Lindell finds everything but the blues in the Big Easy
Eric Lindell knew Aaron Neville’s ’50s hit record, “Tell It Like It Is,” that his mother played. And he was familiar with Lee Dorsey, the late rocker whose offbeat hits included “Ya Ya” and “Ride Your Pony.”When Lindell moved to New Orleans in 1999 – so that his now ex-wife could be closer to her family – that was the extent of his knowledge of New Orleans music. Dr. John, Tipitina’s, the Neville Brothers, the New Orleans Jazz & Heritage Festival, Professor Longhair, Mardi Gras – all were lost on the northern California native. The poor soul hadn’t even heard of the Meters, the icons of New Orleans funk.”I figured it would be a lot of blues,” said Lindell of his relocation to New Orleans.A big blues scene would have made Lindell feel at home. After taking on skate rock, then Sly Stone-style funk, in his high school days – the period to which most of his many tattoos date – Lindell got turned on to the blues. Switching from bass to guitar, he soaked up the sounds of Buddy Guy and Junior Wells. His band, Eric Lindell & the Reds, became a respectably successful outfit, releasing three albums and playing festivals across the country. But the Reds came to an end when Lindell met a woman who took him away from the San Francisco area. The couple first went to New York, where they stayed a year and a half. Then it was on to New Orleans, where Lindell figures to stay for quite a bit longer.At first, his new home was a mystery. Brass bands and Mardi Gras parades were a world away from the blues Lindell expected to find in New Orleans. Not knowing where he fit in, he took to hanging around music stores, blues jams and out-of-the-way clubs. Eventually Lindell began hooking up with local players; one night, in his Algiers Point neighborhood on the West Bank of New Orleans, he happened to see one of his neighbors put on a show behind his drum kit. It turned out to be Stanton Moore, of the popular funk-jam band Galactic. Lindell enlisted Moore to play on his first New Orleans album; Lindell also landed another relatively big name that was unfamiliar to him, Harold Brown, of WAR.When “Eric Lindell” was released in 2002, the sound was – perhaps oddly, perhaps not – identifiably New Orleans in origin. A song like “Let Me Know” has that familiar Big Easy rock style – a smattering of funk horns, a shuffle rhythm that dates back to Fats Domino. To Lindell, it is the ultimate process of absorption on one’s surroundings.”I think all the musicians you work with bring a lot to the table,” said the 34-year-old Lindell, who plays two upcoming dates in the valley: Thursday, July 29, on Fanny Hill as part of the Snowmass Free Summer of Music series and Saturday, Aug. 7, at Carbondale’s Blues, Brews & BBQ Fest. “And I use a lot of side guys who bring in a lot of flavors. My music isn’t straight blues; it’s borderline of a lot of different things. But it goes well with a lot of the New Orleans styles – the funk and the jazz. And that’s everywhere in New Orleans – that beat, that groove – it’s on the radio, on the street.”While his sound has been a smooth fit with the native New Orleans styles, his new home has suited Lindell himself even better. Lindell has lived there for five years – his residence outlasting his marriage – and he still gets noticeably jazzed talking about his adopted home. He raves about WWOZ, the community radio station for which he does volunteer work. (“I’ve never seen anybody support local music like that,” he said.) He marvels at the way established players will, at the drop of a guitar pick, jam with talented newcomers. (“Most places, older guys who have been successful elsewhere wouldn’t want to play on the local scene on a Monday night with a guy like me.”) It doesn’t remind him at all of what typically went on in New York or San Francisco.”Absolutely not. There’s nowhere like New Orleans,” said Lindell, who is currently touring as a three-piece band, backed by drummer Mike Volker and bassist Erin Wilkinson. “Everybody plays with everybody. People seem more close. People in cities like New York don’t seem so close. If you hire someone as a sideman in New York and don’t call him the next time, they’re like offended. Now, I find that, like, funny. In New Orleans, you’re more free to jam.”Lindell is still a small shrimp in the Big Easy gumbo. He still has just the one studio album to date from his New Orleans years. But recently “Eric Lindell: Live at the 2004 New Orleans Jazzfest” was released, one of a series of 20 recordings from this year’s festival. Lindell is working out some label affiliation business and hopes to release an album when he does, within the next year. Meanwhile, he tours and plays his regular gigs with a variety of side players at New Orleans dives. And slowly he works his way into a scene he once knew nothing about.”I didn’t know about the Meters or the Neville Brothers,” he said. “Now I’ve worked with Ivan Neville, played with the Neville Brothers. I’ve learned about Allen Toussaint, Irma Thomas, Johnny Adams. New Orleans is definitely a melting pot of musicians from all over. And after a while you can find all kinds of music, all different scenes.” In the early years of the Grateful Dead, Robert Hunter was a shadow figure. Deadheads revered the name behind the poetic lyrics of “Ripple,” the anthemic lines of “Truckin'” and the cataclysmic vision of “Dark Star.” But Hunter did not perform or, indeed, rarely even join the Dead tours.So when Hunter appeared at the Shady Grove, a rustic spot in San Francisco’s Haight-Ashbury in 1975 to take in a show by Dead-ish band Comfort, the band’s bassist was unaware he was in the presence of one of his idols.”None of us knew Robert Hunter. He was this mysterious figure,” said bassist Larry Klein, a Deadhead who moved from upstate New York to San Francisco in 1970. “He sat down right in front of us, but I had no idea what he looked like.”And Klein couldn’t have imagined Hunter’s reason for being there that night. The lyricist was looking to become a performer and was scouting for a backing band. When Rodney Albin – Comfort violinist and brother of Peter Albin, owner of the Shady Grove (and one-time bassist for Janis Joplin) – informed Klein of Hunter’s presence and purpose, Klein was in disbelief. Not until Comfort was in the Grateful Dead’s studios, recording Hunter’s debut “Alligator Moon” – and alternating studio time with the Dead, who were recording “Terrapin Station,” and the Jerry Garcia Band, who were recording “Cats Under the Stars” – did that sense dissipate. Klein’s dance with the Dead world continued as Comfort backed Hunter on tours of the East Coast. Often they appeared as the opening act on a bill that included the Garcia Band and the psychedelic country band the New Riders of the Purple Sage. When it became economically unfeasible for Hunter to tour with a full band, he fired the group – including Klein’s wife, Kathleen, a backing vocalist – but carried on performing as a duo with Klein.”And that was wonderful because it was just Robert Hunter and me, traveling the East Coast for two to three years, sharing a car and hotel room,” said Klein, who has lived in Everett, Wash., for the past 12 years. “It was eye-opening, a lesson in life, especially meaningful. He was a gentleman and a scholar, a real sage. He could be testy, but only because there’s so much going on in his mind. He stands among the small handful of lyricists of our time who will be remembered in centuries to come.”Touring with Hunter gave Klein access to the Dead’s world. In addition to some backstage and hotel-room jamming with Garcia, Klein played at the wake for Emmett Grogan – founder of the Diggers, the radical Haight-Ashbury community group – where he exchanged licks with Garcia, Dead drummer Mickey Hart and New Orleans icon Dr. John. Somehow, Klein got hold of Garcia’s wah-wah pedal, which he still owns and considers “one of my holy relics.”Klein provides the authentic, though indirect, Dead connection for this week’s Jerry Garcia tribute concert. The Night of the Dead will be held every other Sunday at Club Chelsea; this week’s jam lands on the 62nd anniversary of Garcia’s birth, Sunday, Aug. 1. Joining Klein will be local guitarist Randy Leach, who played with Klein in the mid-’90s in the Seattle band China Rose; rounding out the group are a group of locals: keyboardist Rob Dasaro and guitarist John Carlin of Seventh Hour, and drummer Mike Prosser.Stewart Oksenhorn’s e-mail address is email@example.com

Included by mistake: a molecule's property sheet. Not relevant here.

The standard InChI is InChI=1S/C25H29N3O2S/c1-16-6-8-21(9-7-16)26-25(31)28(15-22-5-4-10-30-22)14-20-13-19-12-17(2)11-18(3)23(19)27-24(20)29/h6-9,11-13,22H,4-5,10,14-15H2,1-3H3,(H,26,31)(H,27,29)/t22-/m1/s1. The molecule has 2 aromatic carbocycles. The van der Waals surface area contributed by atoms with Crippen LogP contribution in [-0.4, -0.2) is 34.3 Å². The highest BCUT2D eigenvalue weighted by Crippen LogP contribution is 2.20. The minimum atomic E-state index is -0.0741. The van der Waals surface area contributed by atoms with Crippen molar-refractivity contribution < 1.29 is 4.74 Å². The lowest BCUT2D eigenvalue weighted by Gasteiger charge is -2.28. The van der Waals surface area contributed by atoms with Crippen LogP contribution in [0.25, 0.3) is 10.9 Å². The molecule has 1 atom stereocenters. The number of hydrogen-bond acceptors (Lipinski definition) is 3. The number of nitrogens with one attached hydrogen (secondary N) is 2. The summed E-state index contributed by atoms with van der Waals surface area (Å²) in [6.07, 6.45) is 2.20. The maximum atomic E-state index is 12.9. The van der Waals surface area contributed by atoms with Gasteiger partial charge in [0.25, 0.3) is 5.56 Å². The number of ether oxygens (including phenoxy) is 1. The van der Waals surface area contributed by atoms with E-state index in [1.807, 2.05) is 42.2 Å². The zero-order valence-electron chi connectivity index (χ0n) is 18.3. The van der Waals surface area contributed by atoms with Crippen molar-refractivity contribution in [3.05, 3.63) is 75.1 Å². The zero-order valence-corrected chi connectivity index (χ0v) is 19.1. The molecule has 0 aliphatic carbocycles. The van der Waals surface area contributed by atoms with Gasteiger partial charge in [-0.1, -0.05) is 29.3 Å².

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Glenwood Springs Planning and Zoning Commission is looking into a limit of marijuana shops in town. The current plans involve having approximately one store per 1,000 residents.